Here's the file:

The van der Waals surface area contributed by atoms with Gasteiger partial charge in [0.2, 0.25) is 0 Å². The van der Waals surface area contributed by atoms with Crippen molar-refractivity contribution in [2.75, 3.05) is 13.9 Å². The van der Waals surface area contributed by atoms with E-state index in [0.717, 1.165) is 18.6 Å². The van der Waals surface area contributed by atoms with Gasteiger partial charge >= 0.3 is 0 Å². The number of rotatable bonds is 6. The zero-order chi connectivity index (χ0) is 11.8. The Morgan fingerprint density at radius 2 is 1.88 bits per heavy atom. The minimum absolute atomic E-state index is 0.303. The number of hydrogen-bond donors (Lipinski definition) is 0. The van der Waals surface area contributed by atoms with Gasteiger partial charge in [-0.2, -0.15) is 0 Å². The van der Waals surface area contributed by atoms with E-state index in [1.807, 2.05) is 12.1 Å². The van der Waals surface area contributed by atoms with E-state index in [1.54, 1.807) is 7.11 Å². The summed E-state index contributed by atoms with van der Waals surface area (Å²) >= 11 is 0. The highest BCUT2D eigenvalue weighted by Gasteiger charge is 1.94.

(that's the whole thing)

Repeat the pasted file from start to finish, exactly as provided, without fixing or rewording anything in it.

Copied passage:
The van der Waals surface area contributed by atoms with Gasteiger partial charge in [0.2, 0.25) is 0 Å². The van der Waals surface area contributed by atoms with Crippen molar-refractivity contribution in [2.75, 3.05) is 13.9 Å². The van der Waals surface area contributed by atoms with E-state index in [0.717, 1.165) is 18.6 Å². The van der Waals surface area contributed by atoms with Gasteiger partial charge >= 0.3 is 0 Å². The number of rotatable bonds is 6. The zero-order chi connectivity index (χ0) is 11.8. The Morgan fingerprint density at radius 2 is 1.88 bits per heavy atom. The minimum absolute atomic E-state index is 0.303. The number of hydrogen-bond donors (Lipinski definition) is 0. The van der Waals surface area contributed by atoms with Gasteiger partial charge in [-0.2, -0.15) is 0 Å². The van der Waals surface area contributed by atoms with E-state index in [1.807, 2.05) is 12.1 Å². The van der Waals surface area contributed by atoms with E-state index in [1.54, 1.807) is 7.11 Å². The summed E-state index contributed by atoms with van der Waals surface area (Å²) >= 11 is 0. The highest BCUT2D eigenvalue weighted by Gasteiger charge is 1.94.